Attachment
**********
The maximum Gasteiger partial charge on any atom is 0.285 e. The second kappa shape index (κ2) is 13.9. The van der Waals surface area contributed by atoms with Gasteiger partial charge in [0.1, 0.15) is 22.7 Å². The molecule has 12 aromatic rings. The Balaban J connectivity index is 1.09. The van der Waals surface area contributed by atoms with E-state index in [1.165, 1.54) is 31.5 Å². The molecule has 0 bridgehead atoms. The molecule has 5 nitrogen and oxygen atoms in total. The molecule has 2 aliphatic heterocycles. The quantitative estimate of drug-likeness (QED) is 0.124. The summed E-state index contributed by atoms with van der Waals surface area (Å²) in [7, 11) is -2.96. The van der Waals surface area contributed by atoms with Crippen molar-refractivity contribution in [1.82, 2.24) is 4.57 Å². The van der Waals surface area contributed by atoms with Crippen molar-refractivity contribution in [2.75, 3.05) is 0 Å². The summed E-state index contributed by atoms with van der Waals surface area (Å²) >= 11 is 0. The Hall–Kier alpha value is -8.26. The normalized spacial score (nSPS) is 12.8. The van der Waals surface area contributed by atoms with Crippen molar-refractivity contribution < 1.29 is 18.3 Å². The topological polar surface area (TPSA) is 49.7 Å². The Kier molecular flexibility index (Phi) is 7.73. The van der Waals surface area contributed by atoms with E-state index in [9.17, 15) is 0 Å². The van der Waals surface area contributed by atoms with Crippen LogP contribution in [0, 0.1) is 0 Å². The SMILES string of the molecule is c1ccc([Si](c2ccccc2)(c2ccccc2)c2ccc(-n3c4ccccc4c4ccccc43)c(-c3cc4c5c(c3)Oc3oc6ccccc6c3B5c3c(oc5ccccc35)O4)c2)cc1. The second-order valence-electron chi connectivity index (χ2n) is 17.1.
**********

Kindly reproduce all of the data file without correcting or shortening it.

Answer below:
The maximum Gasteiger partial charge on any atom is 0.285 e. The second kappa shape index (κ2) is 13.9. The van der Waals surface area contributed by atoms with Gasteiger partial charge in [0.1, 0.15) is 22.7 Å². The molecule has 12 aromatic rings. The Balaban J connectivity index is 1.09. The van der Waals surface area contributed by atoms with E-state index in [1.165, 1.54) is 31.5 Å². The molecule has 0 bridgehead atoms. The molecule has 5 nitrogen and oxygen atoms in total. The molecule has 2 aliphatic heterocycles. The quantitative estimate of drug-likeness (QED) is 0.124. The summed E-state index contributed by atoms with van der Waals surface area (Å²) in [7, 11) is -2.96. The van der Waals surface area contributed by atoms with Crippen molar-refractivity contribution in [1.82, 2.24) is 4.57 Å². The van der Waals surface area contributed by atoms with Crippen molar-refractivity contribution in [2.75, 3.05) is 0 Å². The summed E-state index contributed by atoms with van der Waals surface area (Å²) >= 11 is 0. The Hall–Kier alpha value is -8.26. The normalized spacial score (nSPS) is 12.8. The van der Waals surface area contributed by atoms with Crippen molar-refractivity contribution < 1.29 is 18.3 Å². The topological polar surface area (TPSA) is 49.7 Å². The Kier molecular flexibility index (Phi) is 7.73. The van der Waals surface area contributed by atoms with E-state index in [9.17, 15) is 0 Å². The van der Waals surface area contributed by atoms with Crippen LogP contribution in [0, 0.1) is 0 Å². The SMILES string of the molecule is c1ccc([Si](c2ccccc2)(c2ccccc2)c2ccc(-n3c4ccccc4c4ccccc43)c(-c3cc4c5c(c3)Oc3oc6ccccc6c3B5c3c(oc5ccccc35)O4)c2)cc1. The second-order valence-electron chi connectivity index (χ2n) is 17.1.